Of course, the media have a role in disseminating information to warn the public about health concerns. In the case of Reyes' syndrome in children who had been treated with acetylsalicylic acid [6], the news media were pivotal in alerting the public. However, events that amplify or attenuate public concern are not easily predicted [6], and numerous examples exist where the amplification of the perceived risk was not ultimately accompanied by a commensurate risk increase such as; the Chernobyl Disaster [29], [31], cancer risk from cell phones [32], and anthrax outbreaks [28].

“Unlike other infectious diseases, anthrax is not communicable, yet it virtually immobilized Washington, DC” [28: p. 1084].

It is this particular manifestation of public perception that this paper explores – to what extent is public perception of infectious disease modulated by the high levels of popular media coverage in North America? The current literature focuses on ‘risk assessment’ and differential estimated rates of various events. Disproportionate media exposure may have effects on perceptions of disease other than estimates of prevalence, such as disease severity, and whether something is a disease at all. If increased media frequency can in fact alter perceptions of the concept of disease, or what is publicly recognized as a serious disease, then this has implications for many aspects of health decision making. The studies included in this paper investigate the effect of frequent news media exposure on perceived severity, disease–like status and prevalence of infectious diseases.


Experiment 1


Undergraduate students from the psychology participant pool at McMaster University (n = 52, 33 female; age range approximately 17–23) participated in this study for experimental course credit. The only criterion for participation was that English was spoken with at least near-native fluency. No information was collected about participants' media consumption habits. This study was approved by the McMaster University Research Ethics Board.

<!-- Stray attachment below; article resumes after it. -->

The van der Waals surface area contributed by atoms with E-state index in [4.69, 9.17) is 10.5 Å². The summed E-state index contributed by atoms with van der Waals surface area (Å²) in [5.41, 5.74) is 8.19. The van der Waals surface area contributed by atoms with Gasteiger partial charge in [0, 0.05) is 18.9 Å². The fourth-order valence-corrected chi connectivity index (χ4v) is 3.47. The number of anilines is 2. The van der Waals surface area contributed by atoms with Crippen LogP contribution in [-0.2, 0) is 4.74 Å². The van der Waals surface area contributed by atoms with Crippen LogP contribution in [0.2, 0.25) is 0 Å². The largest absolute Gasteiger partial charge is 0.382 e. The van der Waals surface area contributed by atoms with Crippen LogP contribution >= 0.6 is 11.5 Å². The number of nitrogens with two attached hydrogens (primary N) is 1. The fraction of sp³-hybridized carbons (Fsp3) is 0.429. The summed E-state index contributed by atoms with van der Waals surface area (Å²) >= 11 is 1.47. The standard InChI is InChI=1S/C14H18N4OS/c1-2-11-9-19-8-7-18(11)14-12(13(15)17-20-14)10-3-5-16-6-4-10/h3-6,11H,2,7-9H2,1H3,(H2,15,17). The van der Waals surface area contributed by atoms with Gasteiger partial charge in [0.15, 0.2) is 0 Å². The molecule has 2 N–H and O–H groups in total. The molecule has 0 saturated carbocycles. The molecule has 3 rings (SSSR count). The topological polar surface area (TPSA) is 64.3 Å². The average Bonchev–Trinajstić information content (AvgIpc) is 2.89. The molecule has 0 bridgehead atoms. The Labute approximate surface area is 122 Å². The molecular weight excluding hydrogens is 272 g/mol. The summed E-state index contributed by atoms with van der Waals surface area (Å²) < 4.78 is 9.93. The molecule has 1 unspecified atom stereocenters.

Study Design.

Upon arrival at the laboratory, participants were orally briefed regarding the procedures of the experiment, and written consent was obtained. Participants were asked to complete a survey consisting of 10 different medical conditions, 5 of which were high media frequency conditions and 5 of which were low media frequency conditions. Participants were asked to make three different judgments on each of the 10 medical conditions. Participants were asked to judge the seriousness of the medical condition on a 10 point scale (where 1 was ‘not very serious’ and 10 was ‘very serious’), the likelihood that the condition described represented a disease on a 4 point scale (where 1 was ‘definitely not a disease’ and 4 was ‘definitely a disease’), and were asked to estimate the prevalence of the described condition (‘out of a sample of 1,000 of your cohort, estimate how many are likely to have the condition in the next year’). Estimated prevalence is often used as an indicator of perceived risk [4][5], however a total of three response scales were used in order to evaluate the possibility of a more complex change in the understanding of illnesses frequently reported in the media. Perhaps with the drastically increased reporting of such threats as SARS and avian flu, we will observe a differential treatment of high media diseases that is not limited to an increased reporting of prevalence, but indicates instead a more holistic shift in the conceptualization of these highly reported illnesses.